I’m inherently skeptical of quick fixes – especially when specifically marketed as such. It makes me think of some conman hightailing it out of Dodge, suitcase of money in hand. A few of these guys are suggesting that many of us have a ten-foot-long layer of plaque in our colon that’s been there for years! It’s all BS. I say if you’re eating clean, whole foods as ordained by evolutionary biology, you won’t need to cleanse yourself of toxins. These supplements – I’m just guessing here, as I’m not sure which you’re referring to – may help you lose weight in the short term, but I’d imagine it would be via a combination of starvation and frequent trips to the bathroom. Many of these are just high-fiber preparations that might even be dangerous. Why not just stick to eating good fats and proteins and cutting carbs?
Next are three questions around the same issue. First, Meese asks:
I've been puzzling over Lyle McDonald's posts on leptin and had the following 2 questions:
1) On a primal/paleo/evfit type of lifestyle in which one consumes relatively constrained amounts of carbohydrates, could falling or low leptin still become a problem as both carbohydrate metabolism and fat storage would tend to decrease, possibly prompting hormonal responses to guard against starvation? For instance, I notice when I am fasting, I am not particularly hungry or weak (insulin levels good!), but I am extremely and uncomfortably cold.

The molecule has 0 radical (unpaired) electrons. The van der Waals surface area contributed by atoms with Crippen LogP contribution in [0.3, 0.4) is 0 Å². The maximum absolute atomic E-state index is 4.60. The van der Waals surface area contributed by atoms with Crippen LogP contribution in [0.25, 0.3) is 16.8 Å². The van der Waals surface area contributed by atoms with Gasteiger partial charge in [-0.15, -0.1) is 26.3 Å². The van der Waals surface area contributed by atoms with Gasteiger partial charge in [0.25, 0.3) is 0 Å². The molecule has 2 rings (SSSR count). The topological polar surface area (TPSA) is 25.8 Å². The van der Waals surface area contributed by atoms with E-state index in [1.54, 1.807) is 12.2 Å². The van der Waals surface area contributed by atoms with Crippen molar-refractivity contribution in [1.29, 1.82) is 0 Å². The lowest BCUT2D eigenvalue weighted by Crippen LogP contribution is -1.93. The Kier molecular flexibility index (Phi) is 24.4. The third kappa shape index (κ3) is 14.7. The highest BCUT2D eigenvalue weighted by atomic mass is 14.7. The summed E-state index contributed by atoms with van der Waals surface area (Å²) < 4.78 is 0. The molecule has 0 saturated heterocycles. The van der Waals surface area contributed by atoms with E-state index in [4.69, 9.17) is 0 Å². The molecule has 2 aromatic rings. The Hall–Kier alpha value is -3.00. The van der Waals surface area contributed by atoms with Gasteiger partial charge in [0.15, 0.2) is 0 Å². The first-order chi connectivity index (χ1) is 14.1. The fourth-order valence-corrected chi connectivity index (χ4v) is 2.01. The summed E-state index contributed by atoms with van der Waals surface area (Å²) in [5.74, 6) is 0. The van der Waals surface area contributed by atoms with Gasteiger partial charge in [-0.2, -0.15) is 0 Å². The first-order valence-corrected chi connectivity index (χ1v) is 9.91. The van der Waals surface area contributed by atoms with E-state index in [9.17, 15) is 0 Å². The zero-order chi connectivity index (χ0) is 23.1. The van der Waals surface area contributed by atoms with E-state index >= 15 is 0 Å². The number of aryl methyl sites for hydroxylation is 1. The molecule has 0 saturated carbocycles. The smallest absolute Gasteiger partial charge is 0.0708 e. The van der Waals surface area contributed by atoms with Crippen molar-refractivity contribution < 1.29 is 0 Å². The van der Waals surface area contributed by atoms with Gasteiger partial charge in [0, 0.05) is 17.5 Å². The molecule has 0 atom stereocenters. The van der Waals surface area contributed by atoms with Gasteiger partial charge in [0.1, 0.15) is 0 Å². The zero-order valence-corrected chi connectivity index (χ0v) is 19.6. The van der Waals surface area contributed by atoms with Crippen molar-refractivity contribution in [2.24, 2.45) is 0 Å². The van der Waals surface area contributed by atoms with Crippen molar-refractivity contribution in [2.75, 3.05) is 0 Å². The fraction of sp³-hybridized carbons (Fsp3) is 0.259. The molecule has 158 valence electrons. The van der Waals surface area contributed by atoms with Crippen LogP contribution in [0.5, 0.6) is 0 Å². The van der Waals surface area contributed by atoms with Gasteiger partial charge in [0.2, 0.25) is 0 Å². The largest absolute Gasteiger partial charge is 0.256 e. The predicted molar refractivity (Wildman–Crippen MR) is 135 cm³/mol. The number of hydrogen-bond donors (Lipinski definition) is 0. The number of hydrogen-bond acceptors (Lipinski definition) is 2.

2) McDonald seems to recommend brief(ish) carb-heavy "refeeds" to bring leptin levels back to baseline after dieting. As fat and protein don't seem to have appreciable effects on leptin, and fat and sugar stores tend to decrease on a primal lifestyle, how can a recovering dieter/non-bodybuilder raise leptin levels? Assuming one already gets adequate sleep, is there a better way than controlled carb binges?
I'd like to know how Mark approaches Intermittent Fasting; ie how often he does it and for how long.
I too second Meese's questions regarding Lyle McDonald's "carb re-feeding" idea. McDonald is an interesting case. He's heavy into the science aspect but he does not recommend a paleo/primal lifestyle. In fact, I get the impression that he thinks its "faddish" and unscientific. Lyle is also no fan of Gary Taubes. I would usually dismiss someone like him but for those that know Lyle, they know that he knows his science. This makes ignoring him out of hand difficult.
At the risk of just re-hashing Meese and Madmax, here goes: can there be potential value in intermittent/random higher carb days? Nothing ridiculous, but I'm thinking something like ratcheting from, say 100g or less per day, to the occasional 200-300g per day. Aside from the leptin issue noted by Meese above (which I did not know about), I'm wondering whether this could simply be a valuable form of variation/randomizing that "confuses" the body in a productive way.